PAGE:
Doors Closing

Lumb blinked in, looked around, blinked out. Arnauld would be seconds behind him, less if it was young Arnauld, with young Arnauld’s reflexes and adrenaline production. Two blinks ago he’d seen a forest, daytime, probably morning from the dewy sheen on the leaves. Then a concrete corridor, lit by bare incandescent bulbs spaced too far apart. This last time, a beach at dusk, the sun low on the horizon, a low tide teasing the sand. Then…

A busy subway platform, just behind a pillar, just as the train arrived. Bingo. Lumb slipped into the throng and then the train, traded his hat for one lifted from an exiting passenger’s coat pocket, reversed his jacket from exterior-blue to liner-red.

Arnauld would know within seconds that he hadn’t blinked again, but by then Lumb would be one face in ten thousand, somewhere on the train or on the platform or hurrying up the steps onto the city street. He’d have to—


Arnauld sat behind him, holding a newspaper. Under the paper, there’d be a gun, and Arnauld’s Blinky, and a Bracelet slaved to the Blinky. “I’ve disabled yours, so don’t bother.” He handed the Bracelet forward.

“…I almost got away.”



“We do it here.”

He stared at her, waiting for something to occur to him, something to say, a way to convince her to change her mind; nothing came. Eventually, he answered, “We can go on a little ways, maybe to—”

“No.” She already had her backpack off her shoulders and resting on the crumbled brick. “We do it here. You want all the forty-five ammo, right?”

He watched her dig out two boxes of bullets; he hadn’t taken his pack off yet. “Kit…”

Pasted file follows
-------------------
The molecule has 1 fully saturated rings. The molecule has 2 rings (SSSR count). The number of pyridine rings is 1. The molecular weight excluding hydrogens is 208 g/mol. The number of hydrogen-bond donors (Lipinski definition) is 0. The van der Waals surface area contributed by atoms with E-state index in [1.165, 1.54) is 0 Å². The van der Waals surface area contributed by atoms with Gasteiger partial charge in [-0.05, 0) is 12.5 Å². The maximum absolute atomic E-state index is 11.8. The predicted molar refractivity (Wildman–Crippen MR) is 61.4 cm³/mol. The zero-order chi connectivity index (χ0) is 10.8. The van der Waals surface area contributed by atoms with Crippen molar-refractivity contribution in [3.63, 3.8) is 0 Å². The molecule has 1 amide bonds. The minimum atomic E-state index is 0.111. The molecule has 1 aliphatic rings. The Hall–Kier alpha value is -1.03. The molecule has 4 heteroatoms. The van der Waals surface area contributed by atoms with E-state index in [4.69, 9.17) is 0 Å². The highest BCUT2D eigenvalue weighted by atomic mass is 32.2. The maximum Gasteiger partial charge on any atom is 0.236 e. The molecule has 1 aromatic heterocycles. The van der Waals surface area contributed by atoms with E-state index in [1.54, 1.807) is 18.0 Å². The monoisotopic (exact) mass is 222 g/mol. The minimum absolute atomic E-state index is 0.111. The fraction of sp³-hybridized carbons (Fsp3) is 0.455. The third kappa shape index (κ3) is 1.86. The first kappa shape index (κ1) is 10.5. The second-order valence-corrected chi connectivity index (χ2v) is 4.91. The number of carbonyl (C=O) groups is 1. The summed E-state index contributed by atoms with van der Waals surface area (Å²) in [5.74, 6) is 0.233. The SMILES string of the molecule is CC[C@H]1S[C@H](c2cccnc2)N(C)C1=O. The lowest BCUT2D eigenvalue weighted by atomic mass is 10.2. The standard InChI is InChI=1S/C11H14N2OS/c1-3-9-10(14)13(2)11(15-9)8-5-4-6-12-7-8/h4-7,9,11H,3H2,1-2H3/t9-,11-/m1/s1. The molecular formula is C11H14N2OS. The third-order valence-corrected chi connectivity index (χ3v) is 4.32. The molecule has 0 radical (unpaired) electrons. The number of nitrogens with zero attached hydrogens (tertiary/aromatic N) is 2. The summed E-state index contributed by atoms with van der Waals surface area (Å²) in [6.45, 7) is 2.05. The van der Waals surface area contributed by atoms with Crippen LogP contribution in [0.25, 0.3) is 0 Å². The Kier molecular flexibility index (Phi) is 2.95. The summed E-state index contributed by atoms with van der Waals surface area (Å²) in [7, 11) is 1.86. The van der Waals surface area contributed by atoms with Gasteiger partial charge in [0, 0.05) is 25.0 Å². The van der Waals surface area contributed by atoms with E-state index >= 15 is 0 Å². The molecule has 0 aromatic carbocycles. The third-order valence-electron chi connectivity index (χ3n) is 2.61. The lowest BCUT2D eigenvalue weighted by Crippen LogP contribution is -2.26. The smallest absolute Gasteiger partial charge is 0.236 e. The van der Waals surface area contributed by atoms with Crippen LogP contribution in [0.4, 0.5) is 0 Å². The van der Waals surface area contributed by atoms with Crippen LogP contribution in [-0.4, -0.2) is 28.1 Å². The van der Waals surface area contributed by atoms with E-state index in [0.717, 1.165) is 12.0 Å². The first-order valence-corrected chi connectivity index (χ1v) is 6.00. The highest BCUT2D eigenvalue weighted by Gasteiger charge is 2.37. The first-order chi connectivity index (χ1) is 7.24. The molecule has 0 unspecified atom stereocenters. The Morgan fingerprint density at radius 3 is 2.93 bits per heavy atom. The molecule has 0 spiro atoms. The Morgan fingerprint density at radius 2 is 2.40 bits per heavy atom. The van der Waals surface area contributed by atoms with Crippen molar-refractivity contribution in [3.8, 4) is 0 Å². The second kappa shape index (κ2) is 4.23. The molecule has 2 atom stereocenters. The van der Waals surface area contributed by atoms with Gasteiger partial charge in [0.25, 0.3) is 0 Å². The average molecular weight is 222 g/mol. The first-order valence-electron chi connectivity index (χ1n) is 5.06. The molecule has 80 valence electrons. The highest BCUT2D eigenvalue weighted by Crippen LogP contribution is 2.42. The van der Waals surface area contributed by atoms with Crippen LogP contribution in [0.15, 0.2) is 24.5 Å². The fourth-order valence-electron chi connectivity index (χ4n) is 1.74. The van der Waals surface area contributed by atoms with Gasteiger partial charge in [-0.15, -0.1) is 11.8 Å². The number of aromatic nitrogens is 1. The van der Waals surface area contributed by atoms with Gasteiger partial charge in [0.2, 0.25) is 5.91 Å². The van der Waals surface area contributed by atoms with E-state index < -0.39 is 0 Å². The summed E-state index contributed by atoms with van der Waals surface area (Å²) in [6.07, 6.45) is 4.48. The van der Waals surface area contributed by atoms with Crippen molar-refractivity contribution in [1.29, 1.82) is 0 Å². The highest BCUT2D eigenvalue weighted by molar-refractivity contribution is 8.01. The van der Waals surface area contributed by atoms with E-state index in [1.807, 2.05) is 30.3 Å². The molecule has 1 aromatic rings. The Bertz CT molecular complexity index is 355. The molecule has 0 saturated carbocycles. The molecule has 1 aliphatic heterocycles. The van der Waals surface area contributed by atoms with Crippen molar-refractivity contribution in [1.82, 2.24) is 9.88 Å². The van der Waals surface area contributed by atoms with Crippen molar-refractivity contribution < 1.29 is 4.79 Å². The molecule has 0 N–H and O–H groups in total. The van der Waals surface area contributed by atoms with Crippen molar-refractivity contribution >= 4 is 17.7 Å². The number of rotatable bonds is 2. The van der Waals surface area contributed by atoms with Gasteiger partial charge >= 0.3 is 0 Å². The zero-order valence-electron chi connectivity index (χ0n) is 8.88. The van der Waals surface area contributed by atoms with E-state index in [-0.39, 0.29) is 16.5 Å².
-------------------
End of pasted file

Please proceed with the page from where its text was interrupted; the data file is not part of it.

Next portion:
“I should have all the nine millimeter,” she continued, placing the ammunition boxes on a brick and ignoring his lack of answer, “and the smaller knife. All the food we can divide equally.”

He shrugged off his backpack and sat down, waited.

“Howard, we’re doing this. I’m sorry.” Kit shook her head, sighed. “No, I’m not sorry. We’re doing this here, now, while there’s still enough light left for us to get some distance between us before the sun goes down. And you’re not going to track me, you’re not going to play out some sort of fantasy where you follow me to keep me safe and leap out just in time to save the day. I don’t need that. I don’t want that. We’re done.”

He stared at the floor.

“We’re done. Do you understand? We’re—”


“Do you?”

“Yeah.” He wished away the panicky feeling roiling his stomach, the flush of heat around his ears, but they didn’t go. He breathed as normally as he could, an act of will. He fished a half-empty box of nine millimeter out of a side pocket. He managed, “You’re getting the short end on the ammo.”

“I don’t care. I’ll find more.” They exchanged boxes without their eyes meeting. “And the food? Matches?”

“You’ve already got half the matches. There were only the two books. And the food…” He peered into his backpack. “… I dunno. Take what you want.” He zipped it up, pushed it towards her with a shaky hand and then a foot.

“I won’t cheat you.” She said, as she started rummaging through his pack, as if he needed convincing.

“I trust you.”

She shook her head, made a sound of disgust that was a knife to the back of neck. “You shouldn’t trust anyone. There are terrible people out there—”